Archive for July 8th, 2012

From: “Dharmaviira”
To: am-global@earthlink.net
Subject: Mantra of Dhyana
Date: Sun, 08 Jul 2012 20:51:04 +0000


“Mor din cale ja’y a’sha-nira’sha’ toma’r tarei priyo…” (PS 3507)


Baba, my days and nights are passing in the hope and hopelessness of longing for You, O’ my dearmost. Baba, when I see that You are not coming
then my life is sunk in hopelessness. But when I think about Your divine grace then with deep hope I think that I will get you. Baba, in this way all my time passes. O’ my most supremely benevolent majestic One, when I think about You sometimes I cry in the agony of not getting You and sometimes I smile with my empty hopes – dreaming of Your blissful arrival.

Baba, I always keep my eyes fixed toward the blue sky of my mind. There I look for You in Your divine abode. Baba, I am calling You with tears in my eyes; please give a little response to my call.

Baba, the black fog permeates each and every pore of my mind. By coming in a most sweet, charming, and attractive way, please grace me by wiping
away all the cimmerian darkness from my mental temple. O’ my dearmost Baba, by Your divine grace make me pure and blemishless.

Baba, my life is passing in Your divine attraction. Please shower Your causeless grace on me and make me Yours…



Baba says, “Hence human beings must name Parama Puruśa. If somebody says, “Don’t name Parama Puruśa, simply do dhyána [meditation],” you will discover something while meditating, also – that one has to address Parama Puruśa by name, otherwise one is not satisfied. When you meditate you have a wish to address the meditated, to say something to that party. That is, again the name comes up. Though the name is something limited, the human mind cannot help using it. Ultimately the name and the namer will no longer remain, only the named will remain. But as long as the namer and name do remain, the name has to be used – simply because one can’t help it.” (Subhasita Samgraha – 11, Na’ma & Na’mii)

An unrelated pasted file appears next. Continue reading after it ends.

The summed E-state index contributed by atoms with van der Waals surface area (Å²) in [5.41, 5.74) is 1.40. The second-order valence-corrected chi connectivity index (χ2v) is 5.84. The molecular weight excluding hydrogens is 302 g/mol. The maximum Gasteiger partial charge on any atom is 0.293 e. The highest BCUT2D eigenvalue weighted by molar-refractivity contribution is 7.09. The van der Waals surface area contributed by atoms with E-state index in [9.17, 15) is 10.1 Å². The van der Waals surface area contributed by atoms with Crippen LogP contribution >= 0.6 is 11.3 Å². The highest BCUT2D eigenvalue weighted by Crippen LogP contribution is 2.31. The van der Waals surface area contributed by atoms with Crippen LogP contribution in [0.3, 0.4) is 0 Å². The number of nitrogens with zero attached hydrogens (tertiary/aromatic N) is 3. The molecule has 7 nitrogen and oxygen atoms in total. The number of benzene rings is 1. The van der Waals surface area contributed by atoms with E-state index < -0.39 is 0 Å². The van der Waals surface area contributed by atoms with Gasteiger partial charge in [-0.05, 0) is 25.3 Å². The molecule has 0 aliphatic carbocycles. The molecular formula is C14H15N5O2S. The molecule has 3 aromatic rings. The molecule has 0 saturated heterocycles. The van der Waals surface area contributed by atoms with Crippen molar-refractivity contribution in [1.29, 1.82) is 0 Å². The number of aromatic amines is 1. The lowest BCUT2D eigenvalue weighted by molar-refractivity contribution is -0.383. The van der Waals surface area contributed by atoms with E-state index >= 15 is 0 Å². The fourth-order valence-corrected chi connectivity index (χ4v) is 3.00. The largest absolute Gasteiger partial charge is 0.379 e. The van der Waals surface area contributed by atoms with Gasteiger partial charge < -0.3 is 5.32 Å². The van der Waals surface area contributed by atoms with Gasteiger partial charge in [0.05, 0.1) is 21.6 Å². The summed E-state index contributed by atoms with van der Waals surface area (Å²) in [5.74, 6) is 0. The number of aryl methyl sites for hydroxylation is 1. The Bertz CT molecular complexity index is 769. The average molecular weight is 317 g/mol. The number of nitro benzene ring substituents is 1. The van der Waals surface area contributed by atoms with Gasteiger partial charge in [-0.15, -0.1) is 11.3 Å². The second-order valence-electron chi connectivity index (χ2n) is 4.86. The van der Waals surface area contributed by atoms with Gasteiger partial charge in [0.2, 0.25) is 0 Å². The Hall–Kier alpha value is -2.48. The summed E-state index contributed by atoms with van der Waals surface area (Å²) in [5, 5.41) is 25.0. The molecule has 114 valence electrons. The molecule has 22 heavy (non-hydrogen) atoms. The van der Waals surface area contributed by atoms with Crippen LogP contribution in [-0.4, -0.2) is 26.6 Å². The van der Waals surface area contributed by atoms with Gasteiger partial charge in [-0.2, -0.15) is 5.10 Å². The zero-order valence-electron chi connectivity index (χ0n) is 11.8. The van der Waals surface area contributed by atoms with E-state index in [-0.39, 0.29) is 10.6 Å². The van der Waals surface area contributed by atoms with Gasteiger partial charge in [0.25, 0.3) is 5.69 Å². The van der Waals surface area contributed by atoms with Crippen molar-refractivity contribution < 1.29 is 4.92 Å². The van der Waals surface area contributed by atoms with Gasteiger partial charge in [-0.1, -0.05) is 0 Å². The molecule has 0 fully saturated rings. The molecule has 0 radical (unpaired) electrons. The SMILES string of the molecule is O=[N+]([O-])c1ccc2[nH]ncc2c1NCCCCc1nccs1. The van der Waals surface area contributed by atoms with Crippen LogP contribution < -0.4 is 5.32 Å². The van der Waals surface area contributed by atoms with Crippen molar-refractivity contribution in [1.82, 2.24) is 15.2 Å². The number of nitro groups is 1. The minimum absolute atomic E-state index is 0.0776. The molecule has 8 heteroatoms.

Every lesson of Ananda Marga sadhana has a particular mantra. However, a few people do not think that the dhyana lesson has a mantra.

But in that lesson there is a system to address Parama Purusa. And this is a natural yearning as well; in that state, the mind feels the need to address Him. In the above citation, Baba says this very fact. So one is to call Him in a way that feels comfortable. Without that, one will not be able to go close to Him.

When the mind is in a proper flow, then one likes to call Him. And by this way, one feels more and more closeness and proximity, and the heart will be satisfied.

As the mind becomes more and more concentrated, then only the Entity you are calling will remain as the unit existence merges in Him. That is, slowly, slowly the mind will be fixed on the Divine Entity and become one with that.

So it all starts with the sentimental feeling to call Him. Then gradually the mind gains more momentum and merges in the Goal, i.e. Parama Purusa. That is nirvikalpa samadhi and that is ultimate goal of dhyana.


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